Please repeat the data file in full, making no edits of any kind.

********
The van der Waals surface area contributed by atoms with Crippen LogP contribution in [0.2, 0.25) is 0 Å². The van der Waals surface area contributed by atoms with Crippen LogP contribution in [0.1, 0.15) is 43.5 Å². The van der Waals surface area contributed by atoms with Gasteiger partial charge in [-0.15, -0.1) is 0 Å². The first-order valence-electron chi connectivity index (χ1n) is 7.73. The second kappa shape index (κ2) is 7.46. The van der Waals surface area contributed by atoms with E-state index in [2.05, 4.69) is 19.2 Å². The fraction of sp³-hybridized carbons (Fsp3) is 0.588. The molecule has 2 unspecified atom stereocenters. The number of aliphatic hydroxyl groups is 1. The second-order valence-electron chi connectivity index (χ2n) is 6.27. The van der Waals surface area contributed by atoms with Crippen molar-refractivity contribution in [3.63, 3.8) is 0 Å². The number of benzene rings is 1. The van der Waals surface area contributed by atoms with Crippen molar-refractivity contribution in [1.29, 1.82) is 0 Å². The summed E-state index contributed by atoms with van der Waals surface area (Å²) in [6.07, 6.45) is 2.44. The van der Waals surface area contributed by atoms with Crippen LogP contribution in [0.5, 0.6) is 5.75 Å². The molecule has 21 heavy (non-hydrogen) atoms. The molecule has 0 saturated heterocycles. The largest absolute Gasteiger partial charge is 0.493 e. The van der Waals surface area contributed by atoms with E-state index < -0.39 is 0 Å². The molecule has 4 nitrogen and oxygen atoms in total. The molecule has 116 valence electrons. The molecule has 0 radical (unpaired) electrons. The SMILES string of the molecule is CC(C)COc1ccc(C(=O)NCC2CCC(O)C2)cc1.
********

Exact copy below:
The van der Waals surface area contributed by atoms with Crippen LogP contribution in [0.2, 0.25) is 0 Å². The van der Waals surface area contributed by atoms with Crippen LogP contribution in [0.1, 0.15) is 43.5 Å². The van der Waals surface area contributed by atoms with Gasteiger partial charge in [-0.15, -0.1) is 0 Å². The first-order valence-electron chi connectivity index (χ1n) is 7.73. The second kappa shape index (κ2) is 7.46. The van der Waals surface area contributed by atoms with E-state index in [2.05, 4.69) is 19.2 Å². The fraction of sp³-hybridized carbons (Fsp3) is 0.588. The molecule has 2 unspecified atom stereocenters. The number of aliphatic hydroxyl groups is 1. The second-order valence-electron chi connectivity index (χ2n) is 6.27. The van der Waals surface area contributed by atoms with Crippen molar-refractivity contribution in [3.63, 3.8) is 0 Å². The number of benzene rings is 1. The van der Waals surface area contributed by atoms with Crippen molar-refractivity contribution in [1.29, 1.82) is 0 Å². The summed E-state index contributed by atoms with van der Waals surface area (Å²) in [6.07, 6.45) is 2.44. The van der Waals surface area contributed by atoms with Crippen LogP contribution in [0.5, 0.6) is 5.75 Å². The molecule has 21 heavy (non-hydrogen) atoms. The molecule has 0 saturated heterocycles. The largest absolute Gasteiger partial charge is 0.493 e. The van der Waals surface area contributed by atoms with E-state index < -0.39 is 0 Å². The molecule has 4 nitrogen and oxygen atoms in total. The molecule has 116 valence electrons. The molecule has 0 radical (unpaired) electrons. The SMILES string of the molecule is CC(C)COc1ccc(C(=O)NCC2CCC(O)C2)cc1.